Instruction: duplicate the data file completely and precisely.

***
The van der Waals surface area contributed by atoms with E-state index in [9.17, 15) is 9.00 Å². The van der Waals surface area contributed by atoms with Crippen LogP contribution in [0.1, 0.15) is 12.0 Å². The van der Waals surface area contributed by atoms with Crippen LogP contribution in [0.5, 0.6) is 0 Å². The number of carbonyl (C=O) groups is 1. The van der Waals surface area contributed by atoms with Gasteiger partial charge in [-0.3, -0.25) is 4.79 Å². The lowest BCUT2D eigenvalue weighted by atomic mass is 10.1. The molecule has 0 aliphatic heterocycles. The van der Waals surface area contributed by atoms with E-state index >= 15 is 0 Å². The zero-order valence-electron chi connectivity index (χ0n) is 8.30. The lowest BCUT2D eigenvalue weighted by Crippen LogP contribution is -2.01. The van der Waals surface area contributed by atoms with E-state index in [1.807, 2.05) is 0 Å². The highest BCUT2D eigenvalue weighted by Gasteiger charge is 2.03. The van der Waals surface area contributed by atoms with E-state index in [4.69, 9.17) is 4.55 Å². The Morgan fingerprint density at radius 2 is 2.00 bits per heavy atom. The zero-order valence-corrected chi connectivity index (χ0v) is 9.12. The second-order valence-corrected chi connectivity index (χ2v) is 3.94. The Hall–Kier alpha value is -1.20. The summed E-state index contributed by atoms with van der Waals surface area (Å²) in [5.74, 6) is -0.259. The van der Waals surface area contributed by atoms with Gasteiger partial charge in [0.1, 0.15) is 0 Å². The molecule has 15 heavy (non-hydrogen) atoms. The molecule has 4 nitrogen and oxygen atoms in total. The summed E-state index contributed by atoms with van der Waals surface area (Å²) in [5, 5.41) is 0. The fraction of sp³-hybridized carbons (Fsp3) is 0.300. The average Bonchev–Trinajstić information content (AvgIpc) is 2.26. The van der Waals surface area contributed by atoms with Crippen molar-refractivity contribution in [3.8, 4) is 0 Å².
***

The van der Waals surface area contributed by atoms with E-state index in [9.17, 15) is 9.00 Å². The van der Waals surface area contributed by atoms with Crippen LogP contribution in [0.1, 0.15) is 12.0 Å². The van der Waals surface area contributed by atoms with Crippen LogP contribution in [0.5, 0.6) is 0 Å². The number of carbonyl (C=O) groups is 1. The van der Waals surface area contributed by atoms with Gasteiger partial charge in [-0.3, -0.25) is 4.79 Å². The lowest BCUT2D eigenvalue weighted by atomic mass is 10.1. The molecule has 0 aliphatic heterocycles. The van der Waals surface area contributed by atoms with E-state index >= 15 is 0 Å². The zero-order valence-electron chi connectivity index (χ0n) is 8.30. The lowest BCUT2D eigenvalue weighted by Crippen LogP contribution is -2.01. The van der Waals surface area contributed by atoms with E-state index in [1.807, 2.05) is 0 Å². The highest BCUT2D eigenvalue weighted by Gasteiger charge is 2.03. The van der Waals surface area contributed by atoms with E-state index in [4.69, 9.17) is 4.55 Å². The Morgan fingerprint density at radius 2 is 2.00 bits per heavy atom. The zero-order valence-corrected chi connectivity index (χ0v) is 9.12. The second-order valence-corrected chi connectivity index (χ2v) is 3.94. The Hall–Kier alpha value is -1.20. The summed E-state index contributed by atoms with van der Waals surface area (Å²) in [5.74, 6) is -0.259. The van der Waals surface area contributed by atoms with Gasteiger partial charge in [0.1, 0.15) is 0 Å². The molecule has 15 heavy (non-hydrogen) atoms. The molecule has 4 nitrogen and oxygen atoms in total. The summed E-state index contributed by atoms with van der Waals surface area (Å²) in [5, 5.41) is 0. The fraction of sp³-hybridized carbons (Fsp3) is 0.300. The average Bonchev–Trinajstić information content (AvgIpc) is 2.26. The van der Waals surface area contributed by atoms with Crippen molar-refractivity contribution in [3.8, 4) is 0 Å².